In his new book Soul Machine: The Invention of the Modern Mind
(Norton, 2014), the psychoanalyst and innovative historian, George Makari
speaks to us about the dramatic history of the invention of the concept of the mind. Beginning at the origins of modernity, Makari takes the reader on a wild ride across the European continent in a search for answers about the nature of human inner life.
Hardly a sedate academic debate, the history of the mind is a history soaked in blood. Heretical ideas challenged religious and political authority, toppled governments and fomented revolution. In the shift from an ethereal, God-given soul to a material, thinking mind, humanity found itself freed from the authoritarian rule of the church and the need for a monarch; however, with this newfound freedom to reason and self-govern, man needed to contend with the limits of reason, with unbridled passions, and with madness.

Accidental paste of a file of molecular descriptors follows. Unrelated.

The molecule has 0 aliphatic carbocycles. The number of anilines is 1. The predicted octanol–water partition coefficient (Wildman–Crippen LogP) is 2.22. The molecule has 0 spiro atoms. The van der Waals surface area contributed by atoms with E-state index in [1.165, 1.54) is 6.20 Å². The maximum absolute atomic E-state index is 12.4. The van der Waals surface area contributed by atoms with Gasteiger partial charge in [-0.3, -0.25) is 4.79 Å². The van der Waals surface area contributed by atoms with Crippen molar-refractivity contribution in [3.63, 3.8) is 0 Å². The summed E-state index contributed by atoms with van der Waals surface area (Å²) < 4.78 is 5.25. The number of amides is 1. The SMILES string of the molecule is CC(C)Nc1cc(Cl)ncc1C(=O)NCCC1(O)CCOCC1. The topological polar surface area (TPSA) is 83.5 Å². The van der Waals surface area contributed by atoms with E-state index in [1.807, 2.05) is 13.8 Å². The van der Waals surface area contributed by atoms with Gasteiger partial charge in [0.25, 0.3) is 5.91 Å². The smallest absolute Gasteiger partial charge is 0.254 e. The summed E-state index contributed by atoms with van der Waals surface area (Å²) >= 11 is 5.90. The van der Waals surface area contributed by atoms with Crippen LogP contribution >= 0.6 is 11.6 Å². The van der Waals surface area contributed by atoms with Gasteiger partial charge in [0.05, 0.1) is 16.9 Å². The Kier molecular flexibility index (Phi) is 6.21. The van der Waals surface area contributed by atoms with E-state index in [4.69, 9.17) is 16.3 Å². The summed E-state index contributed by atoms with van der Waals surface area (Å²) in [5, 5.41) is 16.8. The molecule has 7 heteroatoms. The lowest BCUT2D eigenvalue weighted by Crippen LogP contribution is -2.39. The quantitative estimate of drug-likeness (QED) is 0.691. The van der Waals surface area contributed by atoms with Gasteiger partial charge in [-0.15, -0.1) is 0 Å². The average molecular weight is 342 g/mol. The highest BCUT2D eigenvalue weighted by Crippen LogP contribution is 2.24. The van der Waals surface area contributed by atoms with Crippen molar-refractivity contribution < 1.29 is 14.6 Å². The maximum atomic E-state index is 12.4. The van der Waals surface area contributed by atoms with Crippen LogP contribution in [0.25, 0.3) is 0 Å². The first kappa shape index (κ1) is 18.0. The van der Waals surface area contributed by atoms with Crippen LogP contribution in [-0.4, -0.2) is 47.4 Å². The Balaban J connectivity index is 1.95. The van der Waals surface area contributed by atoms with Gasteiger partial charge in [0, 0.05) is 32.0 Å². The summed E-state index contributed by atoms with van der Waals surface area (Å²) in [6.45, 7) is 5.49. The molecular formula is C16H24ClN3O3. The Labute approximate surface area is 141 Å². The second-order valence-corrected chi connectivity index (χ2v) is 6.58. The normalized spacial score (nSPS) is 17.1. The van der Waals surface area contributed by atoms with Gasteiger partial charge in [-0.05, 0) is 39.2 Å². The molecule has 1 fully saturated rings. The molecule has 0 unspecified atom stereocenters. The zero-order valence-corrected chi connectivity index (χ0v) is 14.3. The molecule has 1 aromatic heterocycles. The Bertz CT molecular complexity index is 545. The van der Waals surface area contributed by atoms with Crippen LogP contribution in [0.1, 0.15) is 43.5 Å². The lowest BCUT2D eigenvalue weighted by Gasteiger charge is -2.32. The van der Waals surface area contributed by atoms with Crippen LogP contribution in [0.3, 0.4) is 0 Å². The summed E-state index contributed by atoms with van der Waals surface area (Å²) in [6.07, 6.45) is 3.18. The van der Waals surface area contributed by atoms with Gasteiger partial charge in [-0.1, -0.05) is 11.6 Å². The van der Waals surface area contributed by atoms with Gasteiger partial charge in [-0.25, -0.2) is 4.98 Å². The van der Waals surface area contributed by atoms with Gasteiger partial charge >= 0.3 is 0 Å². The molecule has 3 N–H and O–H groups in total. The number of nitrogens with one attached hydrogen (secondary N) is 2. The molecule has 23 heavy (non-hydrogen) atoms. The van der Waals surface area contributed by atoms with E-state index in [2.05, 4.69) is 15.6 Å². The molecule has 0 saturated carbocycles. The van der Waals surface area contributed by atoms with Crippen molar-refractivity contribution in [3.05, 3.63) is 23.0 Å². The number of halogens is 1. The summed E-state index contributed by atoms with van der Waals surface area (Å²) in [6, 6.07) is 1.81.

Makari has written a history of ideas with powerful implications for the field of psychoanalysis. First, there was the secularization of the soul. Now we are witnessing the supplanting of the mind by neuroscience, biology, and brain. This raises questions about the role psychoanalysis can play in keeping a focus on the mind.